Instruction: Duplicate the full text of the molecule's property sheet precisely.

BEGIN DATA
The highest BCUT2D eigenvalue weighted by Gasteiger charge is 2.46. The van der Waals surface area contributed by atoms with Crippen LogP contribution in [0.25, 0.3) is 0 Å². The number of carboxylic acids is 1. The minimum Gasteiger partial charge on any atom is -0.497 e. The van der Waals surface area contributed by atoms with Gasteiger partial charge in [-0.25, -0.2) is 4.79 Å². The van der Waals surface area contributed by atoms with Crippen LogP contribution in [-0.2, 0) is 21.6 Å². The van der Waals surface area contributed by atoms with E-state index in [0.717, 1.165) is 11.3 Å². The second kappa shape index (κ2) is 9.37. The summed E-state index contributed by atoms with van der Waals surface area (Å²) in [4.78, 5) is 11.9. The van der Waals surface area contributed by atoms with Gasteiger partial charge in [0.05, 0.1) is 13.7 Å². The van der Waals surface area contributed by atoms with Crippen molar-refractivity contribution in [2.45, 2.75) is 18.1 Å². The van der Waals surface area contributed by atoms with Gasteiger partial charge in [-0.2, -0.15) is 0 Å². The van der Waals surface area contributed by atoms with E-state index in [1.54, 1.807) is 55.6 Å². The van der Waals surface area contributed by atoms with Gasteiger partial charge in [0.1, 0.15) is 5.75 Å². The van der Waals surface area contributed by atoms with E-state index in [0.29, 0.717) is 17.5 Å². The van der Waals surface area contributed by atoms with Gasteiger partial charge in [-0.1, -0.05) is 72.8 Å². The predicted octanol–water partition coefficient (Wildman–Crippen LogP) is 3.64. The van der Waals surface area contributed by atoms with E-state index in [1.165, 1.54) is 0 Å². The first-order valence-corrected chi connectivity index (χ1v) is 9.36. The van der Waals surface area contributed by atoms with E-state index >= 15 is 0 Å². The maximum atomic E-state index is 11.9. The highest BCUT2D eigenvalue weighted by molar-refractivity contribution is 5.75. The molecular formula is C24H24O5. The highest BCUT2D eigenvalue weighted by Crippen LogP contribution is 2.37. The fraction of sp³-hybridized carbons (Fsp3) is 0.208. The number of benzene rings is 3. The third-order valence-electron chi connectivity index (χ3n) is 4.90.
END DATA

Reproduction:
The highest BCUT2D eigenvalue weighted by Gasteiger charge is 2.46. The van der Waals surface area contributed by atoms with Crippen LogP contribution in [0.25, 0.3) is 0 Å². The number of carboxylic acids is 1. The minimum Gasteiger partial charge on any atom is -0.497 e. The van der Waals surface area contributed by atoms with Gasteiger partial charge in [-0.25, -0.2) is 4.79 Å². The van der Waals surface area contributed by atoms with Crippen LogP contribution in [-0.2, 0) is 21.6 Å². The van der Waals surface area contributed by atoms with E-state index in [0.717, 1.165) is 11.3 Å². The second kappa shape index (κ2) is 9.37. The summed E-state index contributed by atoms with van der Waals surface area (Å²) in [4.78, 5) is 11.9. The van der Waals surface area contributed by atoms with Gasteiger partial charge in [0.05, 0.1) is 13.7 Å². The van der Waals surface area contributed by atoms with Crippen molar-refractivity contribution in [2.45, 2.75) is 18.1 Å². The van der Waals surface area contributed by atoms with Gasteiger partial charge in [-0.2, -0.15) is 0 Å². The van der Waals surface area contributed by atoms with E-state index in [1.54, 1.807) is 55.6 Å². The van der Waals surface area contributed by atoms with Gasteiger partial charge in [0.1, 0.15) is 5.75 Å². The van der Waals surface area contributed by atoms with E-state index in [0.29, 0.717) is 17.5 Å². The van der Waals surface area contributed by atoms with Gasteiger partial charge in [-0.1, -0.05) is 72.8 Å². The predicted octanol–water partition coefficient (Wildman–Crippen LogP) is 3.64. The van der Waals surface area contributed by atoms with E-state index in [1.165, 1.54) is 0 Å². The first-order valence-corrected chi connectivity index (χ1v) is 9.36. The van der Waals surface area contributed by atoms with E-state index >= 15 is 0 Å². The maximum atomic E-state index is 11.9. The highest BCUT2D eigenvalue weighted by molar-refractivity contribution is 5.75. The molecular formula is C24H24O5. The highest BCUT2D eigenvalue weighted by Crippen LogP contribution is 2.37. The fraction of sp³-hybridized carbons (Fsp3) is 0.208. The number of benzene rings is 3. The third-order valence-electron chi connectivity index (χ3n) is 4.90.